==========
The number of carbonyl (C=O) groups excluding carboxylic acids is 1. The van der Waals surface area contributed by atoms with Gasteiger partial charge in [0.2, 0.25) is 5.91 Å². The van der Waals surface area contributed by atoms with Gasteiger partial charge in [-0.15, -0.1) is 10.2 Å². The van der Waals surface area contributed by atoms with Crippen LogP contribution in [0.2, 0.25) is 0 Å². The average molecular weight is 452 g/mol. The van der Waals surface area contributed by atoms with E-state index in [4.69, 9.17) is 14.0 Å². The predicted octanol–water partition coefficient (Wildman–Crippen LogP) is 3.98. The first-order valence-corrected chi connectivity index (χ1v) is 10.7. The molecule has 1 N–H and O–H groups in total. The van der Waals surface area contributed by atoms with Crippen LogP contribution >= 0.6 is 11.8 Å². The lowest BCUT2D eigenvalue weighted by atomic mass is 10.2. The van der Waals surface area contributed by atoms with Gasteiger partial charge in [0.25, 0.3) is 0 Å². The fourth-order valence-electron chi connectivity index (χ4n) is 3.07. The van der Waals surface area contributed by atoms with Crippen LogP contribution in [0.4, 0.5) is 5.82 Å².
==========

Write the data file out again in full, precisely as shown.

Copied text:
The number of carbonyl (C=O) groups excluding carboxylic acids is 1. The van der Waals surface area contributed by atoms with Gasteiger partial charge in [0.2, 0.25) is 5.91 Å². The van der Waals surface area contributed by atoms with Gasteiger partial charge in [-0.15, -0.1) is 10.2 Å². The van der Waals surface area contributed by atoms with Crippen LogP contribution in [0.2, 0.25) is 0 Å². The average molecular weight is 452 g/mol. The van der Waals surface area contributed by atoms with E-state index in [4.69, 9.17) is 14.0 Å². The predicted octanol–water partition coefficient (Wildman–Crippen LogP) is 3.98. The first-order valence-corrected chi connectivity index (χ1v) is 10.7. The molecule has 1 N–H and O–H groups in total. The van der Waals surface area contributed by atoms with Crippen LogP contribution >= 0.6 is 11.8 Å². The lowest BCUT2D eigenvalue weighted by atomic mass is 10.2. The van der Waals surface area contributed by atoms with Gasteiger partial charge in [0.25, 0.3) is 0 Å². The fourth-order valence-electron chi connectivity index (χ4n) is 3.07. The van der Waals surface area contributed by atoms with Crippen LogP contribution in [0.4, 0.5) is 5.82 Å².